"We have developed sensors capable of detecting and measuring in real time any leakage of LPG gas during the production and filling phases of cylinders, thanks to basic research and spectroscopies using lasers. We realized that these molecules absorb light in a particular way and then we designed a sensor that would solve the problem" – explained Giannetti. "Applying our basic knowledge we solved a real problem, with a double advantage: the company paid a research grant allowing a student to focus his research on this, on the other hand, through the University, the company had access to preliminary tests of the product at much lower costs than those of the market".
"The first point is to overcome the ideological barriers that see business and academia as two separate worlds, and to understand how the students' paths can intersect with the company's needs in order to create a win-win mechanism" – said Massimo Rosati, Director of Research and Development at Serioplast. "In recent years the dialogue has improved a lot, creating models that hybridize basic research and business, ecosystems that implement a shared value even if not necessarily in the short term".
Finally, Chiara D'Angelo from the Faculty of Psychology and Marcello Visconti, Federal Advisor for the athletes component of the Italian Handball Federation (FIGH) presented the results of research on how to support athletes in their high-level and youth sports careers.
"What emerged from the research was the difference between senior and junior categories, as well as an awareness of the onerous commitments in the life of a student or working athlete. This has resulted in new promotional policies and support activities that precede, and in some way accompany athletes, the transition phase to senior teams," Visconti said.
"Our basic research was applied to psychological processes in the context of a very particular career, which begins in adolescence and ends around 35-40 years of age, thus resulting concentrated in a phase characterized by the identity development of the person" ‒ illustrated D'Angelo. "Interviews with 30 male and female athletes, in the 17-35 age bracket, made it possible to retrace or prefigure the competitive pressures often experienced far from the family context, or the psychological weight of the choice between a sports career and academic training after graduation".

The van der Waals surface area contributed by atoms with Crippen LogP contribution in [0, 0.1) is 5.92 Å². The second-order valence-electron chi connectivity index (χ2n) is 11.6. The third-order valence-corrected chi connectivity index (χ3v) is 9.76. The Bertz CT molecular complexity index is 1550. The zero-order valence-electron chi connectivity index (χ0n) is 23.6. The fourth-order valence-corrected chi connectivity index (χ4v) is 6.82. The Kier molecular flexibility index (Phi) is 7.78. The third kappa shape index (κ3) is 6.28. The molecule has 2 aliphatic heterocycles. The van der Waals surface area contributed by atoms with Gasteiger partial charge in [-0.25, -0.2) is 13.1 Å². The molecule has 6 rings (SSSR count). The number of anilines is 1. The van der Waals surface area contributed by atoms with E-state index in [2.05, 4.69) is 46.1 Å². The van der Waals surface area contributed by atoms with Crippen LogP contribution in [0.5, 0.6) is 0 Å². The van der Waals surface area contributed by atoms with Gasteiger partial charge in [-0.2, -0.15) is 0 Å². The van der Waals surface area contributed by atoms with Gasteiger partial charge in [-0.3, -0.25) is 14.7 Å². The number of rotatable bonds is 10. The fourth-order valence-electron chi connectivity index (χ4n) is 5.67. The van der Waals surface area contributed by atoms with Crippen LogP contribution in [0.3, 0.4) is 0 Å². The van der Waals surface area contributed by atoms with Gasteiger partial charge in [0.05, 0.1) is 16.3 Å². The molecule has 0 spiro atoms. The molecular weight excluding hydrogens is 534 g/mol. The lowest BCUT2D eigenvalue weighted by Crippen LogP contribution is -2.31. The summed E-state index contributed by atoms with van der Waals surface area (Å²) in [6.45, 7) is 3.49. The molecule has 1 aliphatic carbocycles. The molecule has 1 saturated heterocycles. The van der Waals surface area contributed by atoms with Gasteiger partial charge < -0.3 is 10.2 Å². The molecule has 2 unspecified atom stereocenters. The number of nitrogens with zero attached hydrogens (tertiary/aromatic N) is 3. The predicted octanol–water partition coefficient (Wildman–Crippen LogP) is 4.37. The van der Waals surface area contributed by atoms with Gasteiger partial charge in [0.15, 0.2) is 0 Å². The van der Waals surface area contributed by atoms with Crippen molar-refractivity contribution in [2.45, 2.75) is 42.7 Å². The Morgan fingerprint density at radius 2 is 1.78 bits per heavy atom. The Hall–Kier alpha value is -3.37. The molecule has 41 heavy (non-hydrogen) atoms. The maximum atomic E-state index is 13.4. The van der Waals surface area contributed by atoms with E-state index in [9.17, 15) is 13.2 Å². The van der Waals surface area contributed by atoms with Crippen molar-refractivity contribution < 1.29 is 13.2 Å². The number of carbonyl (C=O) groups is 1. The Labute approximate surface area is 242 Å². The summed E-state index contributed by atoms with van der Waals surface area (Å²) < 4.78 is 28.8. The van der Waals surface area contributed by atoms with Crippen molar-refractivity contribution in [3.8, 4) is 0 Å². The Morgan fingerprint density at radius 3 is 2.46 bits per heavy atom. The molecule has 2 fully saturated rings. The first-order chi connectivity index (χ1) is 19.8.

An answer in this sense is provided by the Dual Career program, proposed by Università Cattolica, which provides support to over 70 student-athletes enrolled in all faculties of the University with scholarships in collaboration with the University Sports Centre (CUS), specific tutorship to plan exams, reconciling study hours with training and competitions.
During the morning, the round table was preceded by the initiatives promoted by the three faculties for high school students.
The Graduate School of Environmental Studies proposed the workshop "At stake for the future. Sustainability in the city", a team challenge where students were involved to explore the perspective of sustainability in a playful-interactive form, moving from the 17 goals of the 2030 Agenda for Sustainable Development.
And that's not all: using a new neuroscientific tool developed by the Faculty of Psychology, young people tested their propensity for internet addiction and "gambling" behaviour; while the workshop "Why do we follow the trail or go against the tide?" analysed the power of others over individual choices, explaining what mechanisms underlie the choice to conform or go against the tide.
Finally, the Faculty of Mathematical, Physical and Natural Sciences structured a journey, live streamed, through the physics and mathematics labs to show how to capture quantum effects using ultrafast spectroscopies and listen to the sound of gravitational waves.